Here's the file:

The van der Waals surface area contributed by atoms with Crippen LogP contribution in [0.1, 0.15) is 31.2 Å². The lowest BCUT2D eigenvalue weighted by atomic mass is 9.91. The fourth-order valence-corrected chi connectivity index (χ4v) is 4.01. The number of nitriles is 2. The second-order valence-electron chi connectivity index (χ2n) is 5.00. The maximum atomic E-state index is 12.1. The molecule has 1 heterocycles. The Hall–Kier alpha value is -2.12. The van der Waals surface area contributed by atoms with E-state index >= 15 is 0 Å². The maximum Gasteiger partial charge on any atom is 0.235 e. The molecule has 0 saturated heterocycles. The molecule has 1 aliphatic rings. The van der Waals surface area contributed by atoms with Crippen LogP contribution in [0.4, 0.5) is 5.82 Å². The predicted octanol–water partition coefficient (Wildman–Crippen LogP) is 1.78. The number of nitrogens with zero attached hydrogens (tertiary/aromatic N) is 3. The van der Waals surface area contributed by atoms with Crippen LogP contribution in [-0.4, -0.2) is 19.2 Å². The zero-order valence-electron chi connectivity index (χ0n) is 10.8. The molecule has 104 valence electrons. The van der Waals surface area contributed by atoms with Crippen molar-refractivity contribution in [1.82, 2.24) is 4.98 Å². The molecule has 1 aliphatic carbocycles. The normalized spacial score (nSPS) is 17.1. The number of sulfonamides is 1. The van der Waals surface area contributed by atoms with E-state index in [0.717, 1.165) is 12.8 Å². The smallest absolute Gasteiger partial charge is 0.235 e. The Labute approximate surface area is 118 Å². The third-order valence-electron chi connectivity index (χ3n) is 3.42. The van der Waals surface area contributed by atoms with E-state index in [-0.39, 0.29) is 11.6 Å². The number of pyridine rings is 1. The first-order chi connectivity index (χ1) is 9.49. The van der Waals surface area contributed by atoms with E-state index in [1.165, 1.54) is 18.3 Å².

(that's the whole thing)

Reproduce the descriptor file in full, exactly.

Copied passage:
The van der Waals surface area contributed by atoms with Crippen LogP contribution in [0.1, 0.15) is 31.2 Å². The lowest BCUT2D eigenvalue weighted by atomic mass is 9.91. The fourth-order valence-corrected chi connectivity index (χ4v) is 4.01. The number of nitriles is 2. The second-order valence-electron chi connectivity index (χ2n) is 5.00. The maximum atomic E-state index is 12.1. The molecule has 1 heterocycles. The Hall–Kier alpha value is -2.12. The van der Waals surface area contributed by atoms with E-state index >= 15 is 0 Å². The maximum Gasteiger partial charge on any atom is 0.235 e. The molecule has 0 saturated heterocycles. The molecule has 1 aliphatic rings. The van der Waals surface area contributed by atoms with Crippen LogP contribution in [0.4, 0.5) is 5.82 Å². The predicted octanol–water partition coefficient (Wildman–Crippen LogP) is 1.78. The number of nitrogens with zero attached hydrogens (tertiary/aromatic N) is 3. The van der Waals surface area contributed by atoms with Crippen LogP contribution in [-0.4, -0.2) is 19.2 Å². The zero-order valence-electron chi connectivity index (χ0n) is 10.8. The molecule has 104 valence electrons. The van der Waals surface area contributed by atoms with Crippen molar-refractivity contribution in [1.82, 2.24) is 4.98 Å². The molecule has 1 aliphatic carbocycles. The normalized spacial score (nSPS) is 17.1. The number of sulfonamides is 1. The van der Waals surface area contributed by atoms with E-state index in [0.717, 1.165) is 12.8 Å². The smallest absolute Gasteiger partial charge is 0.235 e. The Labute approximate surface area is 118 Å². The third-order valence-electron chi connectivity index (χ3n) is 3.42. The van der Waals surface area contributed by atoms with E-state index in [-0.39, 0.29) is 11.6 Å². The number of pyridine rings is 1. The first-order chi connectivity index (χ1) is 9.49. The van der Waals surface area contributed by atoms with E-state index in [1.165, 1.54) is 18.3 Å².